Coaching for Congregations Seeking Vitality

Guiding Principles

The Church is the body of Christ on earth – meant to be the tangible expression of God’s love and kingdom – to which God has given gifts – her life, identity, calling, resources, and ministry. Congregations and leaders have most of what they need to thrive. The challenge is to clarify and pursue a desired future based upon the resources present while neutralizing or transforming obstacles. The role of a coach is to facilitate that clarity and support those doing the work of transformation. Success can not be externally defined, nor is it an abstract notion removed from the people, practices, and places of ministry. The journey is often time consuming and lengthy – and it is rarely easy. The good news is that the heavy lifting is done by the Holy Spirit as all parties move toward maturity and faithfulness. Healthy and maturing leadership can not make a church grow, but its lack can certainly prevent a church from growing. Likewise, we can not make others do anything, but the more healthy and mature we strive to be, the more likely those around us will also move toward wholeness, and the organization with them.

Four sets of coaching relationships

  • Coaching with the pastor
  • Coaching with the core leadership – i.e. people of position and power (7% of AWA)
  • Coaching with larger group of leaders – board, elders, deacons, ministry heads, teachers, etc
  • Coaching with the whole congregation

Six Sets of Questions

1. Questions regarding history

  • Chart the history of the church through significant periods, identifying the following for each:
    • Who were the key leaders, pastoral and lay?
    • What was happening financially
      • % budget to salaries, programming, facilities, and outreach
      • Trends in each of these categories – increasing or decreasing?
      • Trends in income vs expenses – positive, negative, or flat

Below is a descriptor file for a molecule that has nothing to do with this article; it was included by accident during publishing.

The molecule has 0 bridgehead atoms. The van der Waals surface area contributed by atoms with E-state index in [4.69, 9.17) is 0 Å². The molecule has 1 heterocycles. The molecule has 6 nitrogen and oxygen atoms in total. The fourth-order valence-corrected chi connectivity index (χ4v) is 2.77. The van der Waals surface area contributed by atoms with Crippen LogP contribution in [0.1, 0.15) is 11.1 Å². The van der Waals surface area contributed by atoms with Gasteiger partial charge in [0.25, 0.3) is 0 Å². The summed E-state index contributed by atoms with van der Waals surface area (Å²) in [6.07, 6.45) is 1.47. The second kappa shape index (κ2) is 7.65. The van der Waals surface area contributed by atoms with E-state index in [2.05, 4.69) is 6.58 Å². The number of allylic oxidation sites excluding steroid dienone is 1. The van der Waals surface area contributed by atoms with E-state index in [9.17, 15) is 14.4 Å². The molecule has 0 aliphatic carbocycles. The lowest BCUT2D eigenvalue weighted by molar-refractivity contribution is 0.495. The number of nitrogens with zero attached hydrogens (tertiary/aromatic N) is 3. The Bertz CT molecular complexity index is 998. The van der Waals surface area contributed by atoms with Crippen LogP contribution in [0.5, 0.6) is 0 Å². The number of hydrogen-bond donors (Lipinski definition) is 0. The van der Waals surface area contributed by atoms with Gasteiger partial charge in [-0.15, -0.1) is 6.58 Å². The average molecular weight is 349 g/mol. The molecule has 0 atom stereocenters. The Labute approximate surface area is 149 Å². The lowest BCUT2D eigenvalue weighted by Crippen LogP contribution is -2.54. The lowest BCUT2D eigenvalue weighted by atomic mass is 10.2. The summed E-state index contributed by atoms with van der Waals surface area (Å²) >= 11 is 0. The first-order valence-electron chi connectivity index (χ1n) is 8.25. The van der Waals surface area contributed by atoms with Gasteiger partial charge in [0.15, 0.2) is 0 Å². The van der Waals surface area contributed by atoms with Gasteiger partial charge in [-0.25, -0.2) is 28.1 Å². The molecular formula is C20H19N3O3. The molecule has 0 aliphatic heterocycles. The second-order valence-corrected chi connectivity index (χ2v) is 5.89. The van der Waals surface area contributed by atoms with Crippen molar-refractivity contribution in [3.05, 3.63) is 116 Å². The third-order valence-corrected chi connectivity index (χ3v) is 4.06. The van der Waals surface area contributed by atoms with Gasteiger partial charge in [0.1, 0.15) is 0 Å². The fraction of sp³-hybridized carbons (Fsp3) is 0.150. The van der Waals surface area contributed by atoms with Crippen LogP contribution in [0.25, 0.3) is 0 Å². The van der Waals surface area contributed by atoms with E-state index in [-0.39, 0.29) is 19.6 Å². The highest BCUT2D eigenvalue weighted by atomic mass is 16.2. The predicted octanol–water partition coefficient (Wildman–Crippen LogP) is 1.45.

• What were the key ministries during each period?
      • What were the stated mission, vision, and values in each period?
  • What preliminary conclusions do you draw?
  1970-1980 1980-1990 1990-2000 2000-present

2. Questions regarding context

  • Describe your current context:
    • Who lives within a 2, 5 and 10 mile radius of the church?
      • age, gender, income, vocation, ethnic background, language, religion, education level, hobbies
      • What else is within those areas?
        • MAP: Schools, shopping centers, recreation – public (parks & rec); recreation – private; sports facilities; arts facilities; other churches/religious groups
      • What percentage of your congregation live within those three circles? How are they similar or different from their neighbors?

Questions of everyone

  • How long have you been a Christian?
  • How long have you been a disciple?
  • How long have you been here at this congregation?
  • What is the gospel?
  • What would you do here if there were no obstacles and you couldn’t fail?
  • What do you see as the congregation’s greatest opportunities?
  • What do you see as the congregation’s greatest obstacles?
  • What one thing can the congregation do now, this week, to move toward greater vitality?
  • What one thing can you do now, this week, to move your ministry toward greater vitality?

3. Questions of the Pastoral Leadership

  • What is your vision for your own ministry?
  • How do you understand yourself as called, gifted and commissioned?
  • What is your SHAPE for ministry?
  • What aspects of ministry give you the most energy, joy and peace?
  • What aspects of ministry are most difficult for you, do you try to avoid, trip you up?

4. Questions of the Core

  • In what ministry/leadership roles have you served?
  • How would you describe the congregation in three paragraphs, 1 for the past, 1 for the present, and 1 for the future. Try to limit this to 300 words total.
  • What is your hope for the future of the congregation

5. Questions of the Congregation

  • What is the most important ministry of this church?
  • What 10 words would you use to describe this congregation?
  • Are the congregation’s best days behind or ahead?

6. Questions of the Community

  • What needs to you have in your life with which you’d could use some help?
  • What do you know about the church on the corner of ________ and ________?
  • What contact have you had with them?
  • If you could tell a church something they should change, what would it be?
  • How can we pray for you?

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